If you listen to publishers rattling out what it is they want and what it is they look for, it is all formulaic. The actual quality of the story, the actual talent of the writer, play no part whatsoever in the equation.
    Books have to have a catchy first chapter, written in nice, short sentences for the masses to consume. The plot has to be interesting, but not complex. The characters have to display a required amount of basic human tropes to make them attach to a broad mix of people. Chapters must all be cliff hangers . Heroes must win out, but only after the appropriate number of failures and correct amount of introspection.

    Point is, I think you could take an average of fiction novels out there and distil it to a formula and then feed previously used but lightly twisted plot into it and produce another book that does exactly what all the rest did. And that, right there, is every publishers dream. Looks, smells and reads like the other books on their shelves but is sufficiently different from them that they can peddle it once more.

    The ability of the writer is no longer a consideration. The quality, depth and originality of the story is no longer a consideration. All that matters is how far a new novel strays from the mean of the novels before it.

    All this is not to say that good writers with new ideas do not get through, but they are no longer the rule (and flatly, are becoming an endangered species).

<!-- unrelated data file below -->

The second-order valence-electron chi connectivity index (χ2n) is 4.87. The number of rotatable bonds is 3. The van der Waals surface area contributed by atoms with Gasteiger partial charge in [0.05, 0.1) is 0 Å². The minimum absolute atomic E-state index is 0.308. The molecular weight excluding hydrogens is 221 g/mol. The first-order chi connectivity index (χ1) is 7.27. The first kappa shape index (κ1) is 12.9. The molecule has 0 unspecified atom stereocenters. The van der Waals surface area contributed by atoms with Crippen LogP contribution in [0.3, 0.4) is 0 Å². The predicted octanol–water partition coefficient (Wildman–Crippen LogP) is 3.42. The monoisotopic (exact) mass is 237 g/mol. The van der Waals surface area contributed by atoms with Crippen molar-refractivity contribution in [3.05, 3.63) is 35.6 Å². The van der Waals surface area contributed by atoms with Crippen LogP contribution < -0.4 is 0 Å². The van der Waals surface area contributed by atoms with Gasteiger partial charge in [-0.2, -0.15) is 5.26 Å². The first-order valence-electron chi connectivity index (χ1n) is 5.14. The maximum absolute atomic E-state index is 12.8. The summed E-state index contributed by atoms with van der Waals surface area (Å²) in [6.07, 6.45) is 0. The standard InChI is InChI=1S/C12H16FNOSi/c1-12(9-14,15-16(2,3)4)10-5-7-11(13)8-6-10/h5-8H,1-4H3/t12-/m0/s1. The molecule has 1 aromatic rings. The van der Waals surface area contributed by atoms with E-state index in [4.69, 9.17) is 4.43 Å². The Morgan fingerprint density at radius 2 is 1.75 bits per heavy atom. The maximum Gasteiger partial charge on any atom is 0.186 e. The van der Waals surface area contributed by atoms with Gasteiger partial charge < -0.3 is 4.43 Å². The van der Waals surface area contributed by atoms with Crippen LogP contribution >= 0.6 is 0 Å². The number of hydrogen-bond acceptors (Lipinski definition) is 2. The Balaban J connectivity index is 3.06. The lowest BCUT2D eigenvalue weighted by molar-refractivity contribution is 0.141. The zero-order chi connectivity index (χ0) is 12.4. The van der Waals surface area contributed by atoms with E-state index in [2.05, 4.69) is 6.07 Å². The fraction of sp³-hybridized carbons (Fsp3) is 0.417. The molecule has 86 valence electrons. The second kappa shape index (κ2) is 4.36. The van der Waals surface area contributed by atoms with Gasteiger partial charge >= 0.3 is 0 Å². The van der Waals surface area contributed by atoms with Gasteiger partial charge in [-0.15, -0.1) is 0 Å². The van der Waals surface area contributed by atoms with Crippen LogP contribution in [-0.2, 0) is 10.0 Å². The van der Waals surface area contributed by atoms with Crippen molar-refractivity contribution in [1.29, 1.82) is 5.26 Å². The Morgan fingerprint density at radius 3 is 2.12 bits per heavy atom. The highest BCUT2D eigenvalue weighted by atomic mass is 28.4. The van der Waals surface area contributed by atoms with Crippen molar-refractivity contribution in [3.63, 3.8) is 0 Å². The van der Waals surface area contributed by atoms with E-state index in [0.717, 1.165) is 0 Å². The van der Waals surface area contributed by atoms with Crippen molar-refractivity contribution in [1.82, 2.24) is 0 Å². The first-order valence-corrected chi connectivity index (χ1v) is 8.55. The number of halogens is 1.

Also, none of this is to deny that there is a correct (or at least better) way to write and present stories, but I fear that the market has been dumbed down too far.
    Last edited: Sep 25, 2017
    • Agree Agree x 2
  6. Katie-Ellen Hazeldine

    Katie-Ellen Hazeldine Venerated Member Founding Member

    There's a basic formula, or there would be no such thing as the novel form; and it's only 2-3 centuries old. But junk food is a good analogy, and you might be in the mood for it, sometimes, but you know that's what it is. I've been dropping in on that experiment; and I'll eat my hat (so long as it's made out of chocolate) if I find myself itching for any other reason than idle curiosity, to actually purchase the book they have produced in this spirit and by this method. Life's too short.
    • Like Like x 1
    • Agree Agree x 1
  7. Howard

    Howard Active Member

    Exactly. They are awful novels but they are also 99% of the novels on shelves.
    I'm all for pulp fiction, but the average novel now is just recycled, cookie cutter garbage.
    • Like Like x 1